Clinical Practice Guidelines
Clinical practice guidelines include recommendation statements intended to optimize patient care that are informed by a systematic review of evidence and an assessment of the benefits and harms of alternative care options. These are the strongest resources to aid dental professionals in clinical decision making and help incorporate evidence gained through scientific investigation into patient care.
The process for developing clinical practice guidelines is described in the ADA Clinical Guidelines Handbook.
Topical Fluoride (Updated November 2013)
The panel assessed the efficacy of various topical fluoride caries-preventive agents, including mouthrinses, varnishes, gels, foams and pastes. The guidelines are an update of the 2006 ADA recommendations.
Prevention of Orthopaedic Implant Infection
Three recommendations have been created to guide clinical practice in the prevention of orthopaedic implant infections in patients undergoing dental procedures: 1) proposes that the practitioner consider changing the long-standing practice of routinely prescribing prophylactic antibiotic for patients with orthopaedic implants who undergo dental procedures; 2) addresses the use of oral topical antimicrobials in the prevention of periprosthetic joint infections; and 3) addresses the maintenance of good oral hygiene.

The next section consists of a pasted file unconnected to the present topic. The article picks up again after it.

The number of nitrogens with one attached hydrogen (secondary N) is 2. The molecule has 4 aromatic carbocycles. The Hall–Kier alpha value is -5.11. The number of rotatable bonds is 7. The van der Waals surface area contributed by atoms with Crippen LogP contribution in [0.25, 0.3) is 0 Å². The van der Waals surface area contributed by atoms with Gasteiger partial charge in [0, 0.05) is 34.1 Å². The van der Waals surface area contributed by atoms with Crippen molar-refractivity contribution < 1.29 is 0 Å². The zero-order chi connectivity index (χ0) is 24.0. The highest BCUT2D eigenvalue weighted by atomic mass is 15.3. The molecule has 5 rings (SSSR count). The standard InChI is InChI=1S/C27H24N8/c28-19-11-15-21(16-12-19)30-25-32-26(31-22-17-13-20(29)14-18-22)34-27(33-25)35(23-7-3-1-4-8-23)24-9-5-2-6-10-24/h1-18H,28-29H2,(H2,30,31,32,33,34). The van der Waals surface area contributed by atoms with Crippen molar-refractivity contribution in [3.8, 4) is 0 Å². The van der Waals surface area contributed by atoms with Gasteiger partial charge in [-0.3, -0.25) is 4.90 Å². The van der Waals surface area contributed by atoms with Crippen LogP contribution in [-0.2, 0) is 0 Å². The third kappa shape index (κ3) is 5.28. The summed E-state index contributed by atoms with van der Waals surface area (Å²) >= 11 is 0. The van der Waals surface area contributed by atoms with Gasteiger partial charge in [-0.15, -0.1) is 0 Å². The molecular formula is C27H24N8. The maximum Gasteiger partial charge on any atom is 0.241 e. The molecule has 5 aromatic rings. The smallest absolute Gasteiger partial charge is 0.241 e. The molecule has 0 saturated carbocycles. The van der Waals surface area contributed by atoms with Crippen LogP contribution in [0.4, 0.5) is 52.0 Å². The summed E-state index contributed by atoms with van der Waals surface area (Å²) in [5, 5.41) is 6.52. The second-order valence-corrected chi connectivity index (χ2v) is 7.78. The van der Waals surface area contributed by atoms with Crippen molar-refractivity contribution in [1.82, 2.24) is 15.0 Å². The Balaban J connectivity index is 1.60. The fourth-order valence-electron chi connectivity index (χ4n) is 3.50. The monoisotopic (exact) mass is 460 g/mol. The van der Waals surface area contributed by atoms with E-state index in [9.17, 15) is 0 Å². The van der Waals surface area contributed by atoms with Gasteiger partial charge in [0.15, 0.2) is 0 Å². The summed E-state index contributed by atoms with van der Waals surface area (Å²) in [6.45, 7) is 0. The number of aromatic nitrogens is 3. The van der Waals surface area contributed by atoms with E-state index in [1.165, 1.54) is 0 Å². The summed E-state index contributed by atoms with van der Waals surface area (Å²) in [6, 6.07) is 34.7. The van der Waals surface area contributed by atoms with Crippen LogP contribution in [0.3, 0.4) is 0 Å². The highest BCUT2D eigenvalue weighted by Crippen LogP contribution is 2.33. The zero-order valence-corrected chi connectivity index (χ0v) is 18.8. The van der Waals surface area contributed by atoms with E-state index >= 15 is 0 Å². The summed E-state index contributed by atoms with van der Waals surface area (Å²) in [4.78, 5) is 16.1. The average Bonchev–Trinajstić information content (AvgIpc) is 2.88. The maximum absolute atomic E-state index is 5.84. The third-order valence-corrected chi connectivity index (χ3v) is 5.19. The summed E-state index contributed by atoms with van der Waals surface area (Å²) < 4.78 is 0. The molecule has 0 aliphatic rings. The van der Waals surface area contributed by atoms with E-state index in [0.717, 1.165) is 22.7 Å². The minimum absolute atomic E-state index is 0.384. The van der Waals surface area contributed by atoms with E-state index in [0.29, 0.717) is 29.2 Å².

The panel concluded that dietary fluoride supplements should be prescribed only for childeren who are at risk of developing caries and whose primary source of drinking water is deficient in fluoride.
Non-Fluoride Caries Preventive Agents
The panel addressed several questions regarding the efficacy of non-fluoride agents in reducing the incidence of caries and arresting or reversing the progression of caries. They concluded that certain agents may provide some benefit as adjunctive therapies in at-risk populations.
Reconstituting Infant Formula
The panel recommended that dentists can suggest the use of powdered or liquid concentrate infant formulas reconstituted with optimally fluoridated drinking water while being aware of the potential risks of enamel fluorosis due to exposure to fluoride from multiple sources.
Screening for Oral Cancer
The panel suggested that clinicians remain alert for signs of potentially malignant lesions or early-stage cancers while performing routine visual and tactile examinations in all patients, but particularly in those who use tobacco or consume alcohol heavily.
The panel concluded that sealants are effective in caries prevention and that sealants can prevent the progression of early noncavitated carious lesions.
Infective Endocarditis (IE)
The guidelines update the 1997 recommendations by the American Heart Association for the prevention of IE. The committee concluded that IE prophylaxis for dental procedures should be recommended only for patients with underlying cardiac conditions associated with the highest risk of adverse outcomes from IE.
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